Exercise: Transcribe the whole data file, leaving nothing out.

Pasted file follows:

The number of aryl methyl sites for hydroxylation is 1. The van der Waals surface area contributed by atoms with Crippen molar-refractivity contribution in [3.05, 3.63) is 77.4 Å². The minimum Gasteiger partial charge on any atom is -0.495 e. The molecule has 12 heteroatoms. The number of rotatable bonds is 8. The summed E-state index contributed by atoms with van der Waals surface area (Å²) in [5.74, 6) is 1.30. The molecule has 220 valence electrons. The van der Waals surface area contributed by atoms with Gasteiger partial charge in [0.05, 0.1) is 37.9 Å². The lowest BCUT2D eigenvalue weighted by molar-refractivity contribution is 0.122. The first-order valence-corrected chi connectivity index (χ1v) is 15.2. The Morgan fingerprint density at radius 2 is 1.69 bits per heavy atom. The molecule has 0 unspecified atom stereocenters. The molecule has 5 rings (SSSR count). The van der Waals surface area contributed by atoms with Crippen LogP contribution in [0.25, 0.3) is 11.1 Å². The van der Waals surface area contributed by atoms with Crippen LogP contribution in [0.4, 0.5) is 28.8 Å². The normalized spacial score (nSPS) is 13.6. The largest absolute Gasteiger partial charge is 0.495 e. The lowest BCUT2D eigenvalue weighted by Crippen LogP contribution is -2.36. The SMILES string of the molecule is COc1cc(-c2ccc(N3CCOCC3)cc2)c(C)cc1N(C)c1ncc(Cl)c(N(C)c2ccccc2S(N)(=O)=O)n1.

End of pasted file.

The number of aryl methyl sites for hydroxylation is 1. The van der Waals surface area contributed by atoms with Crippen molar-refractivity contribution in [3.05, 3.63) is 77.4 Å². The minimum Gasteiger partial charge on any atom is -0.495 e. The molecule has 12 heteroatoms. The number of rotatable bonds is 8. The summed E-state index contributed by atoms with van der Waals surface area (Å²) in [5.74, 6) is 1.30. The molecule has 220 valence electrons. The van der Waals surface area contributed by atoms with Gasteiger partial charge in [0.05, 0.1) is 37.9 Å². The lowest BCUT2D eigenvalue weighted by molar-refractivity contribution is 0.122. The first-order valence-corrected chi connectivity index (χ1v) is 15.2. The Morgan fingerprint density at radius 2 is 1.69 bits per heavy atom. The molecule has 0 unspecified atom stereocenters. The molecule has 5 rings (SSSR count). The van der Waals surface area contributed by atoms with Crippen LogP contribution in [0.25, 0.3) is 11.1 Å². The van der Waals surface area contributed by atoms with Crippen LogP contribution in [0.4, 0.5) is 28.8 Å². The normalized spacial score (nSPS) is 13.6. The largest absolute Gasteiger partial charge is 0.495 e. The lowest BCUT2D eigenvalue weighted by Crippen LogP contribution is -2.36. The SMILES string of the molecule is COc1cc(-c2ccc(N3CCOCC3)cc2)c(C)cc1N(C)c1ncc(Cl)c(N(C)c2ccccc2S(N)(=O)=O)n1.